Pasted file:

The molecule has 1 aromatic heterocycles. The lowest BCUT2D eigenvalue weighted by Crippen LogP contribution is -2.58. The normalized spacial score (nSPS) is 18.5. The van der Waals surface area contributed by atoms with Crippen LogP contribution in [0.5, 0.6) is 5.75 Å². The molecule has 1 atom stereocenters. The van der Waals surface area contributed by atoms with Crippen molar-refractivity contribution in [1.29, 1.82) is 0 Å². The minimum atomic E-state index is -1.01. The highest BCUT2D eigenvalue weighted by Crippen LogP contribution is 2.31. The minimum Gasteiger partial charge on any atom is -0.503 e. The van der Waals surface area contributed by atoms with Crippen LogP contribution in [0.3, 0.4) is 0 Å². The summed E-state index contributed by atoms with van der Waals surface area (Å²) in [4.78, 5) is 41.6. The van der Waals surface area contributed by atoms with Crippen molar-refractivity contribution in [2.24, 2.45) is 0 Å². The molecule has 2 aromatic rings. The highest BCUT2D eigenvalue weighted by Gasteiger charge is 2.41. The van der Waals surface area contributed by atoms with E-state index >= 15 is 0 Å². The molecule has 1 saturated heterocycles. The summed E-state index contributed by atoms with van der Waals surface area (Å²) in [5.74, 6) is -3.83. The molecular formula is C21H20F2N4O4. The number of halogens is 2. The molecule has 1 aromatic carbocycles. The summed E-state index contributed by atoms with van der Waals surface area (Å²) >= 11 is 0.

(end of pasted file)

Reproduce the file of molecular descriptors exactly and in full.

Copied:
The molecule has 1 aromatic heterocycles. The lowest BCUT2D eigenvalue weighted by Crippen LogP contribution is -2.58. The normalized spacial score (nSPS) is 18.5. The van der Waals surface area contributed by atoms with Crippen LogP contribution in [0.5, 0.6) is 5.75 Å². The molecule has 1 atom stereocenters. The van der Waals surface area contributed by atoms with Crippen molar-refractivity contribution in [1.29, 1.82) is 0 Å². The minimum atomic E-state index is -1.01. The highest BCUT2D eigenvalue weighted by Crippen LogP contribution is 2.31. The minimum Gasteiger partial charge on any atom is -0.503 e. The van der Waals surface area contributed by atoms with Crippen LogP contribution in [0.3, 0.4) is 0 Å². The summed E-state index contributed by atoms with van der Waals surface area (Å²) in [4.78, 5) is 41.6. The van der Waals surface area contributed by atoms with Crippen molar-refractivity contribution in [2.24, 2.45) is 0 Å². The molecule has 2 aromatic rings. The highest BCUT2D eigenvalue weighted by Gasteiger charge is 2.41. The van der Waals surface area contributed by atoms with E-state index >= 15 is 0 Å². The molecule has 1 saturated heterocycles. The summed E-state index contributed by atoms with van der Waals surface area (Å²) in [5.74, 6) is -3.83. The molecular formula is C21H20F2N4O4. The number of halogens is 2. The molecule has 1 aromatic carbocycles. The summed E-state index contributed by atoms with van der Waals surface area (Å²) >= 11 is 0.